Alice Coltrane’s music has had a huge influence on me in several aspects, perhaps most significantly by broadening my musical horizon and igniting my interest in jazz. Her music was my first contact with spiritual jazz, the genre which she pioneered throughout the ‘60s and into the ‘70s.
I vividly remember my introduction to her music. In November of 2017, following the reissue World Spirituality Classics 1: The Ecstatic Music of Alice Coltrane Turiyasangitananda, The Sai Anantam Ashram Singers came to Copenhagen to perform the album and screen the documentary titled Ashram.
When I heard about the concert, I had no idea who Alice Coltrane was (I could only recognize her last name because I had a faint awareness of John Coltrane), but the event description sounded interesting, so some friends and I decided to go. The event took place in a very small and intimate room belonging to the Copenhagen Concert Hall. Upon arriving, I had absolutely no idea what to expect, but I saw some people I knew, eagerly waiting for the show to start. Their enthusiasm quickly rubbed off on me, and soon after 13 people politely walked on stage and kicked off what might be the most impressive concert I’ve been to.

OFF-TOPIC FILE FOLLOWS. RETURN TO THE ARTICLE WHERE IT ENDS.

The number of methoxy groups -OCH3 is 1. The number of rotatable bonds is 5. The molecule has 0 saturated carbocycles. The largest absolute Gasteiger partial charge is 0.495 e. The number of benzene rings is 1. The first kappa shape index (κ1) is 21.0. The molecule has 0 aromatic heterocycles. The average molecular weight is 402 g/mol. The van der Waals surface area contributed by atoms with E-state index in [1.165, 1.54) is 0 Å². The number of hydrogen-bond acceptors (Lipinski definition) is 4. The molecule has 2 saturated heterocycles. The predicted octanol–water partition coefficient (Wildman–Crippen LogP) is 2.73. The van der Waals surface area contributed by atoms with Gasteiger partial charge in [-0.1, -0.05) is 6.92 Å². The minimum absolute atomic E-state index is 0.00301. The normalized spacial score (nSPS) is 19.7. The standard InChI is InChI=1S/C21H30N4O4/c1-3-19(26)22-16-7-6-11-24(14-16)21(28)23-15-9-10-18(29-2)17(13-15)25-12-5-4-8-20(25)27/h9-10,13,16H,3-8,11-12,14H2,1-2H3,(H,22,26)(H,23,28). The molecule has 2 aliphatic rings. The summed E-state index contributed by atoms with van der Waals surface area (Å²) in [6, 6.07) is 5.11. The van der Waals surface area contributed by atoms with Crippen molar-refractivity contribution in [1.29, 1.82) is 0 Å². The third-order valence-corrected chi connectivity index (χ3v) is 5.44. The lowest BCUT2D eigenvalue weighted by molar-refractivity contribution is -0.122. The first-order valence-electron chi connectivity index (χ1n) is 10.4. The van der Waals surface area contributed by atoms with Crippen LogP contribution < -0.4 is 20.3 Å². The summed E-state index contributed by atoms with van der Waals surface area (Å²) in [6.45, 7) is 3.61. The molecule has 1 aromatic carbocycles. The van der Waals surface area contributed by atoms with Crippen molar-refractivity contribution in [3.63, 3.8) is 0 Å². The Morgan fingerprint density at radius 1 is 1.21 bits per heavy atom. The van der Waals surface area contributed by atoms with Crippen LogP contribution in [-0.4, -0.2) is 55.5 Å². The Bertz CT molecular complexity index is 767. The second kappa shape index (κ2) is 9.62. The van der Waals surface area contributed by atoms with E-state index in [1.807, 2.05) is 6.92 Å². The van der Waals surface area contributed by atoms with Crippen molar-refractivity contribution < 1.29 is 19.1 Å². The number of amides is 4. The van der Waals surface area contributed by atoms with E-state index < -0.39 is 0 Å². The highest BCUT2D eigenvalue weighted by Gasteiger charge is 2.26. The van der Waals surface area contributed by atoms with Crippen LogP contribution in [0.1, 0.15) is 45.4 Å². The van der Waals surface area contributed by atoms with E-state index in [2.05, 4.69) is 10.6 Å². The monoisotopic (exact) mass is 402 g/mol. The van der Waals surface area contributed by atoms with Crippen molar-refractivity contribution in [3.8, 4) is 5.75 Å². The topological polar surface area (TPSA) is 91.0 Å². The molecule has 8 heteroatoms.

The audience was immediately invited to sing along and become part of the choir, which I think made some people feel a bit uneasy. The concert was a rollercoaster of emotion and expressions, from meditative and spiritual chanting to heavenly harp melodies and ecstatic droning sounds of the oud and the tanpura, to groovy bass lines and uplifting gospel singing. Minute after minute, you could sense the energy in the room gravitate from being tense and tight to being more laid back, finally reaching a euphoric state. You could clearly see and feel people letting their guard down, embracing the effect of the music. Eventually, even though no one knew the words, everyone was singing along. I had never experienced this at a concert before – it was just what I needed on a bleak November evening in Denmark.
I had always wanted to explore jazz, however, it always felt like a daunting task. After learning about Alice Coltrane’s music, it no longer felt like a job, or something that just had to be done. I was suddenly equipped with a child-like curiosity, something I find far too rare, eager to explore this giant new world.
Mads Rehof is the bass for the Copenhagen-based band Communions. They will release their sophomore album Pure Fabrication April 23 on Tambourhinoceros. Pre-order the album here.